, it splits readers between "the best book they've ever read" and "an insult to literature and a disservice to humanity".
posted by Plutor
on Nov 18, 2005 -
The DNA of Literature. The Paris Review
, with a grant from the National Endowment for the Arts, makes available free .pdfs of fifty years of interviews with leading writers.
posted by rushmc
on Jan 12, 2005 -
makes you want to pick up a great novel
and consume it in one long gulp. It’s a love letter to literature and literacy, a bibliophile’s dream film, dedicated to the joys of fiction and the passions of those who need books like they need food, water and air." (The Dallas Morning News)
posted by rushmc
on Aug 13, 2004 -
is a fantastic, prize-winning author. His book Newjack
is, to quote Jon Krakauer, "a compelling, compassionate look at a terribly important, poorly understood aspect of American society." In it, he works undercover as a guard at Sing Sing. You can read the truncated New Yorker version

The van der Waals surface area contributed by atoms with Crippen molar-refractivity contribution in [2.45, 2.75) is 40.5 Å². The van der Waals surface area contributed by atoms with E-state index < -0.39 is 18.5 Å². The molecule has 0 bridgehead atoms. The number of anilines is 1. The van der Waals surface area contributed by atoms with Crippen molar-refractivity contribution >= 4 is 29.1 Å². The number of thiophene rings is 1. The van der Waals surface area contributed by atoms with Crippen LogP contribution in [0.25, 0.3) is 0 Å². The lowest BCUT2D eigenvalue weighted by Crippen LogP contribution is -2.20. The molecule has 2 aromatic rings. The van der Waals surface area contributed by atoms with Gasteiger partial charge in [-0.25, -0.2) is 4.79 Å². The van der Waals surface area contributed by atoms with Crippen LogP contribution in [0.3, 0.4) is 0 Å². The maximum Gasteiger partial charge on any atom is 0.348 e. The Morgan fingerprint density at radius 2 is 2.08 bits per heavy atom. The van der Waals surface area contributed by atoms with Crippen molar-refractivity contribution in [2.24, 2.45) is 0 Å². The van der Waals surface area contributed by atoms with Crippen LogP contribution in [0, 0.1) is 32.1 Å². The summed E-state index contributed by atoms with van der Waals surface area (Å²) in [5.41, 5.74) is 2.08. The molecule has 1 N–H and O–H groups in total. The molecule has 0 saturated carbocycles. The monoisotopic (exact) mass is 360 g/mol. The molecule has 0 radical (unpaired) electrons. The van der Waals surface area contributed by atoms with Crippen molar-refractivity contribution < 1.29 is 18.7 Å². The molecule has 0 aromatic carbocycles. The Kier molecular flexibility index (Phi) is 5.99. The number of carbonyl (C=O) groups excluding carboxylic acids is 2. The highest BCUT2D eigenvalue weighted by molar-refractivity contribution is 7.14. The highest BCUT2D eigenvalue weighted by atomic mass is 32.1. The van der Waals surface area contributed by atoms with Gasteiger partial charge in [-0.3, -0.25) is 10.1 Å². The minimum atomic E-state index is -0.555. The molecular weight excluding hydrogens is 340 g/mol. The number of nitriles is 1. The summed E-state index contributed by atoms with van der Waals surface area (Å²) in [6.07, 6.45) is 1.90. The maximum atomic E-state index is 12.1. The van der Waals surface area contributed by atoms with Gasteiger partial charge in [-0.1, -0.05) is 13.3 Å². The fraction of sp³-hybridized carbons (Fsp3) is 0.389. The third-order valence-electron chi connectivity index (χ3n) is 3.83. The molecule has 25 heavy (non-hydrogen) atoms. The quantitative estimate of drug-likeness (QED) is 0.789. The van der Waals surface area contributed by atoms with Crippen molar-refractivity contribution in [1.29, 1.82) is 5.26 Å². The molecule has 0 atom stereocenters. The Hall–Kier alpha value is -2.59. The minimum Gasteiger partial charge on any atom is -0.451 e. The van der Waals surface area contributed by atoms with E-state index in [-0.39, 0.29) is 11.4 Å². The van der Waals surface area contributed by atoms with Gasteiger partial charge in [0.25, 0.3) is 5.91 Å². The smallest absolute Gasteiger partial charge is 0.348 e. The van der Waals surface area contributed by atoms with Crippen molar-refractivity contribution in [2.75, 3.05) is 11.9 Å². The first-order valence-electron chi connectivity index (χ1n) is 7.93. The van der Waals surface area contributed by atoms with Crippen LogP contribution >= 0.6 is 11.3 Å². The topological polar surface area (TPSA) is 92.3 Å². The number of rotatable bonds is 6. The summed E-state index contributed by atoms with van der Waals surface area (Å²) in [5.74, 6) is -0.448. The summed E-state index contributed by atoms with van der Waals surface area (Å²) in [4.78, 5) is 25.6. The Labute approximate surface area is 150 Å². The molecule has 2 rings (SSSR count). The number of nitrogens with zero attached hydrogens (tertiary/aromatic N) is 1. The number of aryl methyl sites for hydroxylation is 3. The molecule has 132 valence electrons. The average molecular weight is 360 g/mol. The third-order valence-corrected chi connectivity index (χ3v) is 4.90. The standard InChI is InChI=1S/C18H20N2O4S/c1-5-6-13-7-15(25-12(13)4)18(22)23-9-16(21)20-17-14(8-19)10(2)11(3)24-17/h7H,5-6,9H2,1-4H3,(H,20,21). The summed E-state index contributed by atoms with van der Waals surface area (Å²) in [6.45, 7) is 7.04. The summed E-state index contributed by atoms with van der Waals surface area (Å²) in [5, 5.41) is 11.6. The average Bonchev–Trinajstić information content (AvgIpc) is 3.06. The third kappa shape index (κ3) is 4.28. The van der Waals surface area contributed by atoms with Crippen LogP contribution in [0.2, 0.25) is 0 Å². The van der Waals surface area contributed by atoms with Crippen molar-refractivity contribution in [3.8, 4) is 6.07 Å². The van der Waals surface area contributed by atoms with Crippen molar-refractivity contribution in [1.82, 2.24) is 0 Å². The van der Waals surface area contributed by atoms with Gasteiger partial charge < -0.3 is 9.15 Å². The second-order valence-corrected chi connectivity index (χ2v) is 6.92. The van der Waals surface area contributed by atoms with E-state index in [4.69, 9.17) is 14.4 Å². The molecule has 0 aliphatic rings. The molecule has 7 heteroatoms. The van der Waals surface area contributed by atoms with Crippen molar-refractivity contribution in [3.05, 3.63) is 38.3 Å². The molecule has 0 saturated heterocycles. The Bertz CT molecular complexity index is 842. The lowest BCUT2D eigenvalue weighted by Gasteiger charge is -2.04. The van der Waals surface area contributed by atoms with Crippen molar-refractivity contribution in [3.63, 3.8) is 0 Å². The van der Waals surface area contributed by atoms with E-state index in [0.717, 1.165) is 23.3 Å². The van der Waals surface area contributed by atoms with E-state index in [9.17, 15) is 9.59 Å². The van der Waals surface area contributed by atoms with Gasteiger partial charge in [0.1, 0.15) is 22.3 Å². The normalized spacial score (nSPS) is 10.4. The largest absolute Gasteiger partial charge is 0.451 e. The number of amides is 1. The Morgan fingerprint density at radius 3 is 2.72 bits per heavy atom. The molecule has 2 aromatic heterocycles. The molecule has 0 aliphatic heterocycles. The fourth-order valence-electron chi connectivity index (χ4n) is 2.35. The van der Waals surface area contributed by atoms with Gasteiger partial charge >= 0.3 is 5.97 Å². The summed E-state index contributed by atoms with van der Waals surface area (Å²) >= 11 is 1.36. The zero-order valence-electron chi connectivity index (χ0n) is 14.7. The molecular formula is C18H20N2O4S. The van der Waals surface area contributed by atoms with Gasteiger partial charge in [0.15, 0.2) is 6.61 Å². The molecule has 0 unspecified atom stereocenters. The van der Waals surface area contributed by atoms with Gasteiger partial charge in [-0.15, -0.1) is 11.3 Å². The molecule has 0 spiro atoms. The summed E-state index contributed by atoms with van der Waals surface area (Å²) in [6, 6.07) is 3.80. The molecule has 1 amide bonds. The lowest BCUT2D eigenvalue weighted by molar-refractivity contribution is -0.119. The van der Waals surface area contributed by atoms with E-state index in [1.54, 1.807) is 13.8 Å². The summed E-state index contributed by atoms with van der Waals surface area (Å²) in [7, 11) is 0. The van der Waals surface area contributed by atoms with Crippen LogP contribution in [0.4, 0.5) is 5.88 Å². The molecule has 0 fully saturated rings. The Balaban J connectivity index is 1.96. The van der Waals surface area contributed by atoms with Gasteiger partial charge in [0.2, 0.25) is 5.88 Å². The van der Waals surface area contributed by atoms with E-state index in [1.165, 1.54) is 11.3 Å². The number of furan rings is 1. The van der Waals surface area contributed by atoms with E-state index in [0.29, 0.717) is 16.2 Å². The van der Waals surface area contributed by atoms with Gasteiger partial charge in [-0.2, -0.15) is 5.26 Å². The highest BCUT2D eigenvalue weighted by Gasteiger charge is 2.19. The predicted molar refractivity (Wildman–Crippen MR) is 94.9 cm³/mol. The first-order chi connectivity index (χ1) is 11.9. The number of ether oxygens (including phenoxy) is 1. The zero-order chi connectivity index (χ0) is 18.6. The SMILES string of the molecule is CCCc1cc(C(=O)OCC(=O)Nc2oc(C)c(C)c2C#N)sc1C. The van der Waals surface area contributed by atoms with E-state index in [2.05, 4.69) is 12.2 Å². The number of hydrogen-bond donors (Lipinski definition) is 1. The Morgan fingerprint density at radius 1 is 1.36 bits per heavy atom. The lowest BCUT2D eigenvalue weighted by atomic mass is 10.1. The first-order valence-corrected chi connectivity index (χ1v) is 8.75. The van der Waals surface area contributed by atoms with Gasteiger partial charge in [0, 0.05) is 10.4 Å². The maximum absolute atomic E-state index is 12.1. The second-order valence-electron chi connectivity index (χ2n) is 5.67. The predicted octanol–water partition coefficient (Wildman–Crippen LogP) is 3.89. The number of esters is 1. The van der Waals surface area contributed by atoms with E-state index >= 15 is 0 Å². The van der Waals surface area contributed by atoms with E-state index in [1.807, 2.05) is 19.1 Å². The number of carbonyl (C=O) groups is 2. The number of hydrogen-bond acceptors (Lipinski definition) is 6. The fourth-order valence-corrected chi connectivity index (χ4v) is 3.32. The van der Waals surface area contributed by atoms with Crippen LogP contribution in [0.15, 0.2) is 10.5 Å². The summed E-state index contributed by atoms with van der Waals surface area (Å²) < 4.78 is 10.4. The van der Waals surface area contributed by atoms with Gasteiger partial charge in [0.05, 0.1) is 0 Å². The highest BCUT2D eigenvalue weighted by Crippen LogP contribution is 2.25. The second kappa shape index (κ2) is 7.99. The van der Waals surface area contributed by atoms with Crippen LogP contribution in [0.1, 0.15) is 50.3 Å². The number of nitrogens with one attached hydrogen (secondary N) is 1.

on the site. Additionally, there are many other articles
, reviews and interviews
, and a pretty interesting group of e-mails
from "officers, their families, and others affected by prison." And, just to name-drop once more, Sebastian Junger says: "Ted Conover is a first-rate reporter and more daring and imaginative than the rest of us combined." Check him out!
posted by adrober
on Oct 25, 2003 -
Things That Never Were
is a new novel from an ex-weblogger. First it was Cory
and now Matthew. Who's next and are there any other webloggers turned authors? Not the other way around.
posted by john
on Jul 7, 2003 -
, the practice of attacking authors who make statements against the U.S. government or engage in dissent, gets a comprehensive overview with a book in progress
. As 72 year old author Dorothy Bryant puts it
, "More than ever, we need free exchange of facts and opinions. I hope that looking back on a few cases that have had time to cool off will help us to understand the psychology of literary lynching, and to resist it — not only in others but in ourselves." But in today's world, is there any distinction between a thoughtful response and a downright ugly rejoinder anymore? (via Moby Lives
posted by ed
on Apr 2, 2002 -
Buddy Ebsen's 93, and he's written a book, and it's got hot sex
in it! Go git 'em, Uncle Jed!
posted by luser
on Jun 6, 2001 -